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Black Doll Collectors Find History, Fun at Annual Show

Shantella Y. Sherman | 10/14/2009, 8:29 p.m.

Hundreds of Black doll collectors converged on The Mall at Prince George€s Fri., Oct. 9 and Sat., Oct. 10 for the annual Black Doll Show & Sale that featured African American doll makers, a host of vendors and ardent collectors of doll accessories and furnishings from around the country.

Doll collecting among African Americans has historically included elements of history and genealogy, with childhood dollys being passed from mother to daughter for generations. The dolls also provide a continuing link to the past €" their simplicity, uniqueness and age that mark the gradual progression of African Americans socially.

Historian Zora Jimenez, who attended the Black Doll Show, said that the earliest African American dolls were made of cornhusks, bones, croaker sacks and whatever items were available to enslaved people. The care that went into making them created their present value.
Cyne Gallerie of Upper Marlboro, Md. display their popular "Doll of Change" that features a doll mirrored after President Barack Obama with his own blanket and plastic bag holder. Photo by Maurice G. Fitzgerald
€The dolls were made with love by family members and resembled the people who made them. As Blacks moved from slavery and the country moved into an age of modernity, mass-produced Black dolls reinforced negative stereotypes White America had of Blacks. As a result, those dolls were a source of pain, embarrassment and degradation,€ Jimenez, 47, said.

Jimenez said that as a result of their negative aspects, many Black families continued to make their own dolls. Not until the late 1970s did mainstream doll manufacturers, including Mattel, begin to produce more representative products.

Among collectors, what was once an intimate familial exchange has become big business for many. African American dolls can range from $40 to $10,000. Those who attended this year€s Black Doll show found the average price to be about $200.

Maxine Currie, of West Hyattsville, Md., said that she attended the Black Doll Show to find a vendor who specialized in handmade Caribbean dolls.

€As some women get older, we begin to remember the simple things we had as children. We begin to cherish the little sock dolly that an uncle or mother gave us. The store-bought dolly won€t do€ we want a part of our past,€ Currie said.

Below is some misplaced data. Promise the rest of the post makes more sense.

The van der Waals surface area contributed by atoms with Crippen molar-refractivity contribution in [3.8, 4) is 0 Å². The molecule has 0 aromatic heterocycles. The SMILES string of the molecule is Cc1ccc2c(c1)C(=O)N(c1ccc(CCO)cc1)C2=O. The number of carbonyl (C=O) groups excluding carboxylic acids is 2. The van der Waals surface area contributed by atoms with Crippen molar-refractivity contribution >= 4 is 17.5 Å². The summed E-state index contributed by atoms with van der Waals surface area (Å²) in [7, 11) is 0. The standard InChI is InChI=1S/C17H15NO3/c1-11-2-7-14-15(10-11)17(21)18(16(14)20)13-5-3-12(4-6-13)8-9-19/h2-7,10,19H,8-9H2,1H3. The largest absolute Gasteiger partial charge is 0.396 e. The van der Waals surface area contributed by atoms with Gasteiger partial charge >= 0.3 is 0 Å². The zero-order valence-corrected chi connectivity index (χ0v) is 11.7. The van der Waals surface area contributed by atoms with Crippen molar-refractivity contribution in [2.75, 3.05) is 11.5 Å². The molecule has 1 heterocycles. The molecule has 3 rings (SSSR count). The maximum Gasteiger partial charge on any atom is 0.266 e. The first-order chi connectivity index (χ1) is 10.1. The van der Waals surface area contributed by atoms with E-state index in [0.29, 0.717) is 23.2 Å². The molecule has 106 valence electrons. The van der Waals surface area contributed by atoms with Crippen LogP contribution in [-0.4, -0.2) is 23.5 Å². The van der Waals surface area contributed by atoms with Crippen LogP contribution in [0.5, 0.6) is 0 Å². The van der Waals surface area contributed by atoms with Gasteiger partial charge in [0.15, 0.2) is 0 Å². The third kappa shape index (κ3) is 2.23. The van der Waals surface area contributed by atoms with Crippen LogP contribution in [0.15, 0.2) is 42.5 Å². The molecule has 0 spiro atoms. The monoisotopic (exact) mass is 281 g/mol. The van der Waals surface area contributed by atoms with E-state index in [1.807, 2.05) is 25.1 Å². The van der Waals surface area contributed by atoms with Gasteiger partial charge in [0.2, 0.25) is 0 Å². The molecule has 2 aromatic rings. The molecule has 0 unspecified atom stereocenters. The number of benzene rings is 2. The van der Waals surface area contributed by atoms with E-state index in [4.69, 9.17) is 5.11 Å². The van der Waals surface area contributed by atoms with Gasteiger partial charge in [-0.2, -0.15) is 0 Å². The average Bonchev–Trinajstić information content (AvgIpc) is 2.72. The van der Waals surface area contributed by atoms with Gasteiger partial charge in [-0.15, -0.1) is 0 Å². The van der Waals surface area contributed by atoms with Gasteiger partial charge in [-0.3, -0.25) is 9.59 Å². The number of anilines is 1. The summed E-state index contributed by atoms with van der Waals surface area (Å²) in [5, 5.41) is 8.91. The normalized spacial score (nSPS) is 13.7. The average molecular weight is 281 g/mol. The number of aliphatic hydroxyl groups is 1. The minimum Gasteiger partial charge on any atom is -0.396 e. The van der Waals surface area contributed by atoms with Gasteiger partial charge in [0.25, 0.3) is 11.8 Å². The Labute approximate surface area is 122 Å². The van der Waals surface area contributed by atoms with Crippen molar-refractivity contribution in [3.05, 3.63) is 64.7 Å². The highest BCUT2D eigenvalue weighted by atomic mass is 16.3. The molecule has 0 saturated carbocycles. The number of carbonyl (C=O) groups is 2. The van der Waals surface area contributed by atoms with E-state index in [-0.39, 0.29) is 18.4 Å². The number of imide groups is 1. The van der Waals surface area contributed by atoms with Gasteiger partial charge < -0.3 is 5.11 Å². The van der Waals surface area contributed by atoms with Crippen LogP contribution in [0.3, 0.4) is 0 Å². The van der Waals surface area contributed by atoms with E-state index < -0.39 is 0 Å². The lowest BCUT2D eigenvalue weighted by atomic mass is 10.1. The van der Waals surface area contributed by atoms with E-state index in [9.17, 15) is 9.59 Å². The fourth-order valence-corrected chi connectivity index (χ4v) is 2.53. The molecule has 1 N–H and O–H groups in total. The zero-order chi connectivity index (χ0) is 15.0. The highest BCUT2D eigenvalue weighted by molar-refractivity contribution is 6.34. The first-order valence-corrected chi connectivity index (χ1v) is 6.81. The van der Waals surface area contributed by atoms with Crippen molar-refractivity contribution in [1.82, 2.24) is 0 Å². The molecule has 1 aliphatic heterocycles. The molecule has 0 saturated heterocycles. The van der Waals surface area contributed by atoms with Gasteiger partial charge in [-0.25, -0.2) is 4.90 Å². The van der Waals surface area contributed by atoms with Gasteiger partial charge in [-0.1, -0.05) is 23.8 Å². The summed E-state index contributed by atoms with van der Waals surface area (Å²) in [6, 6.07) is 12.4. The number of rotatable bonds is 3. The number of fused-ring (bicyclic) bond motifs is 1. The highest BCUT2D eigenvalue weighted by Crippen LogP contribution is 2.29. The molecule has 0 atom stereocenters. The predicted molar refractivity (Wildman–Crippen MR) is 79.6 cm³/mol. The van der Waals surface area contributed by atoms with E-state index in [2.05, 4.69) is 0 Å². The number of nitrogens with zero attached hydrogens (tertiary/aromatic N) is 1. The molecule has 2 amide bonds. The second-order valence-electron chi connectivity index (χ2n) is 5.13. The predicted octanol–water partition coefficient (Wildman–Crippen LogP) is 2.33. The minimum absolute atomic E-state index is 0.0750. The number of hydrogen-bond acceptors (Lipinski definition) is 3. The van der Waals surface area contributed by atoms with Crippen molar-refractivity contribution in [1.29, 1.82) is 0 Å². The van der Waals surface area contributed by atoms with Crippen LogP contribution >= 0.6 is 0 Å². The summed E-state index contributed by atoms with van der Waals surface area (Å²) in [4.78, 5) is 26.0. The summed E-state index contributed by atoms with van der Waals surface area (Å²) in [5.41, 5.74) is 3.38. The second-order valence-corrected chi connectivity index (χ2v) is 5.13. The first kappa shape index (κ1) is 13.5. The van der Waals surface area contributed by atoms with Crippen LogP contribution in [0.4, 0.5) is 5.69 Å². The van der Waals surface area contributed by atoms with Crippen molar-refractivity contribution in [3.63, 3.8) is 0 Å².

Currie, 54, a native Trinidadian, said that her first dolly was made from an old weather sock that belonged to her father. She named the doll Genevieve. Although, she lost track of Genevieve after numerous moves, she later named her oldest daughter after the doll. Now, the grandmother of an eight-month-old granddaughter, Currie said she intends to continue the sock dolly tradition.

€Genevieve-dolly was my security blanket as a child and I want my granddaughter to grow up with one just like the one I had. It is part of our history so it is important to expose her to it,€ Currie said.
Mildred Chiles of Richmond, Va. poses with her rare Aborigine dolls and two rare rag dolls from America€s slave-era. Photo by Maurice G. Fitzgerald
Denise Edwards Simpson of Southwest has been collecting dolls for nearly 30 years. Simpson said that she previously purchased several pieces from doll shows, but she also goes to a doll manufacturer in Lancaster, Pa. Like most girls, she played with dolls as a small child, but continues to enjoy them in her later years. She said that she collects Barbie€s and Cabbage Patch Kids

The doll enthusiast said that she has recently completed a successful round of chemotherapy for a cancer that had gone undetected for years. The side effects of the treatment left her physically drained and she refused to take her last round of chemo.

€I decided that I just couldn€t take it anymore. My fianc came to me and said, €Baby, if you go back for the last chemo treatment, I promise I will buy you a new doll.€ It€s funny, but that was all it took. I cried for a while, but went back, and he was so happy that he bought me two dolls instead of one,€ Simpson said.